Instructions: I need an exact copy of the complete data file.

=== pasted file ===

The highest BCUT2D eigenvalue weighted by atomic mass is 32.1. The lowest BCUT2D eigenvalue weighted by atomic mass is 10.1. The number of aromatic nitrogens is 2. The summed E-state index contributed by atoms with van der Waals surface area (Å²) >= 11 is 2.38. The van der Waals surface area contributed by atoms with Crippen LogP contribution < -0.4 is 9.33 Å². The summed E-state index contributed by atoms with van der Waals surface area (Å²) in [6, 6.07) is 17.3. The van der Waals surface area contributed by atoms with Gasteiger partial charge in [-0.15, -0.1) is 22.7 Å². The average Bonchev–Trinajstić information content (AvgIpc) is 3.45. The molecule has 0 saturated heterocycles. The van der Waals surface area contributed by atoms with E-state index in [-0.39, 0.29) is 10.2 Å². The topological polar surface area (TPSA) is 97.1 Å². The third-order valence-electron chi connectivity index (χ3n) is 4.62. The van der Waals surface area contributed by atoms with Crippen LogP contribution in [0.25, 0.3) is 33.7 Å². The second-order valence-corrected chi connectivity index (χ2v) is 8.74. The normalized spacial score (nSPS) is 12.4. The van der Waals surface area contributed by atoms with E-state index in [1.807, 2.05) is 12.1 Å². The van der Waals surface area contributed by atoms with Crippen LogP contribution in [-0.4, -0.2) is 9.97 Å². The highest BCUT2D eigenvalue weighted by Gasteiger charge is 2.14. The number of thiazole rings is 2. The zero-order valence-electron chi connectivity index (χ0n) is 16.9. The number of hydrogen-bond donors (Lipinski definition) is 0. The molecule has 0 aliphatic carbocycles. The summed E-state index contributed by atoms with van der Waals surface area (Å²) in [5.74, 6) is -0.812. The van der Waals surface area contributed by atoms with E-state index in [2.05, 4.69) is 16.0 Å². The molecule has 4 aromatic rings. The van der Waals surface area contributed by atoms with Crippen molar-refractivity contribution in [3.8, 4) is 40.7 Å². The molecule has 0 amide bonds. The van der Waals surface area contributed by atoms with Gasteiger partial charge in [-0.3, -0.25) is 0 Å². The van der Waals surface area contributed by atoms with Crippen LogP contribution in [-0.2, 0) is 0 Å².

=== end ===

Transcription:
The highest BCUT2D eigenvalue weighted by atomic mass is 32.1. The lowest BCUT2D eigenvalue weighted by atomic mass is 10.1. The number of aromatic nitrogens is 2. The summed E-state index contributed by atoms with van der Waals surface area (Å²) >= 11 is 2.38. The van der Waals surface area contributed by atoms with Crippen LogP contribution < -0.4 is 9.33 Å². The summed E-state index contributed by atoms with van der Waals surface area (Å²) in [6, 6.07) is 17.3. The van der Waals surface area contributed by atoms with Gasteiger partial charge in [-0.15, -0.1) is 22.7 Å². The average Bonchev–Trinajstić information content (AvgIpc) is 3.45. The molecule has 0 saturated heterocycles. The van der Waals surface area contributed by atoms with E-state index in [-0.39, 0.29) is 10.2 Å². The topological polar surface area (TPSA) is 97.1 Å². The third-order valence-electron chi connectivity index (χ3n) is 4.62. The van der Waals surface area contributed by atoms with Crippen LogP contribution in [0.25, 0.3) is 33.7 Å². The second-order valence-corrected chi connectivity index (χ2v) is 8.74. The normalized spacial score (nSPS) is 12.4. The van der Waals surface area contributed by atoms with E-state index in [1.807, 2.05) is 12.1 Å². The van der Waals surface area contributed by atoms with Crippen LogP contribution in [-0.4, -0.2) is 9.97 Å². The highest BCUT2D eigenvalue weighted by Gasteiger charge is 2.14. The number of thiazole rings is 2. The zero-order valence-electron chi connectivity index (χ0n) is 16.9. The number of hydrogen-bond donors (Lipinski definition) is 0. The molecule has 0 aliphatic carbocycles. The summed E-state index contributed by atoms with van der Waals surface area (Å²) in [5.74, 6) is -0.812. The van der Waals surface area contributed by atoms with E-state index in [2.05, 4.69) is 16.0 Å². The molecule has 4 aromatic rings. The van der Waals surface area contributed by atoms with Crippen molar-refractivity contribution in [3.8, 4) is 40.7 Å². The molecule has 0 amide bonds. The van der Waals surface area contributed by atoms with Gasteiger partial charge in [-0.3, -0.25) is 0 Å². The van der Waals surface area contributed by atoms with Crippen LogP contribution in [-0.2, 0) is 0 Å².